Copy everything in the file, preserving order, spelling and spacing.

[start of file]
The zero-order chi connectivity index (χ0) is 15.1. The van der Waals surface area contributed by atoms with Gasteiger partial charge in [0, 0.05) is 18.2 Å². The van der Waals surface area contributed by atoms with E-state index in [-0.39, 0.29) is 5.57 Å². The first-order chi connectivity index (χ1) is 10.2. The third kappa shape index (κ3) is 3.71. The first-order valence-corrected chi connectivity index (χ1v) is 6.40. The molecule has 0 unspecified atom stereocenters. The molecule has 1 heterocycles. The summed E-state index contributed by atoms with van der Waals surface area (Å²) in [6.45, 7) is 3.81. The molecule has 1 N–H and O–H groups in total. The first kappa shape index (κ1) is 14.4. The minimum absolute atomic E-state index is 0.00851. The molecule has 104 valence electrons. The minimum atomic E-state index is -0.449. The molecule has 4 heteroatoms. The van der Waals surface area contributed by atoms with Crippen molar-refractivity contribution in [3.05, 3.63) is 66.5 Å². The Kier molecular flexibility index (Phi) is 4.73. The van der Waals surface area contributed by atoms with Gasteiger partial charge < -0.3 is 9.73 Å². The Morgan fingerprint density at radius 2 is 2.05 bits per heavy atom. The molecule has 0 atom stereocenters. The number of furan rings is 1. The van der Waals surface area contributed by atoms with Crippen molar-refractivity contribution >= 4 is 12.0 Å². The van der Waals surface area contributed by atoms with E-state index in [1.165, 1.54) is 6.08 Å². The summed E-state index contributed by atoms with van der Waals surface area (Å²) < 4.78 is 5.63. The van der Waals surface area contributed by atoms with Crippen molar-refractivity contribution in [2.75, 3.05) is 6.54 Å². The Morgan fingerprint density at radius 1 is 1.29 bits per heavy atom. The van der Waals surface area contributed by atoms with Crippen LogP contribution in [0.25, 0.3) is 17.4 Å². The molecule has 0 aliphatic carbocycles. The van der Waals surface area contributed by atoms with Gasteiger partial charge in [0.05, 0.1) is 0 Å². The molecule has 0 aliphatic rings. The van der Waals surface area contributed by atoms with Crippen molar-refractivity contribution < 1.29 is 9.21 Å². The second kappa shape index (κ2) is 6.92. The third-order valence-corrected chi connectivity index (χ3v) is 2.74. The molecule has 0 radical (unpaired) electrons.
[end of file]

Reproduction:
The zero-order chi connectivity index (χ0) is 15.1. The van der Waals surface area contributed by atoms with Gasteiger partial charge in [0, 0.05) is 18.2 Å². The van der Waals surface area contributed by atoms with E-state index in [-0.39, 0.29) is 5.57 Å². The first-order chi connectivity index (χ1) is 10.2. The third kappa shape index (κ3) is 3.71. The first-order valence-corrected chi connectivity index (χ1v) is 6.40. The molecule has 0 unspecified atom stereocenters. The molecule has 1 heterocycles. The summed E-state index contributed by atoms with van der Waals surface area (Å²) in [6.45, 7) is 3.81. The molecule has 1 N–H and O–H groups in total. The first kappa shape index (κ1) is 14.4. The minimum absolute atomic E-state index is 0.00851. The molecule has 104 valence electrons. The minimum atomic E-state index is -0.449. The molecule has 4 heteroatoms. The van der Waals surface area contributed by atoms with Crippen molar-refractivity contribution in [3.05, 3.63) is 66.5 Å². The Kier molecular flexibility index (Phi) is 4.73. The van der Waals surface area contributed by atoms with Gasteiger partial charge < -0.3 is 9.73 Å². The Morgan fingerprint density at radius 2 is 2.05 bits per heavy atom. The molecule has 0 atom stereocenters. The number of furan rings is 1. The van der Waals surface area contributed by atoms with Crippen molar-refractivity contribution >= 4 is 12.0 Å². The van der Waals surface area contributed by atoms with E-state index in [1.165, 1.54) is 6.08 Å². The summed E-state index contributed by atoms with van der Waals surface area (Å²) < 4.78 is 5.63. The van der Waals surface area contributed by atoms with Crippen molar-refractivity contribution in [2.75, 3.05) is 6.54 Å². The Morgan fingerprint density at radius 1 is 1.29 bits per heavy atom. The van der Waals surface area contributed by atoms with Crippen LogP contribution in [0.25, 0.3) is 17.4 Å². The molecule has 0 aliphatic carbocycles. The van der Waals surface area contributed by atoms with Gasteiger partial charge in [0.05, 0.1) is 0 Å². The molecule has 0 aliphatic rings. The van der Waals surface area contributed by atoms with Crippen molar-refractivity contribution < 1.29 is 9.21 Å². The second kappa shape index (κ2) is 6.92. The third-order valence-corrected chi connectivity index (χ3v) is 2.74. The molecule has 0 radical (unpaired) electrons.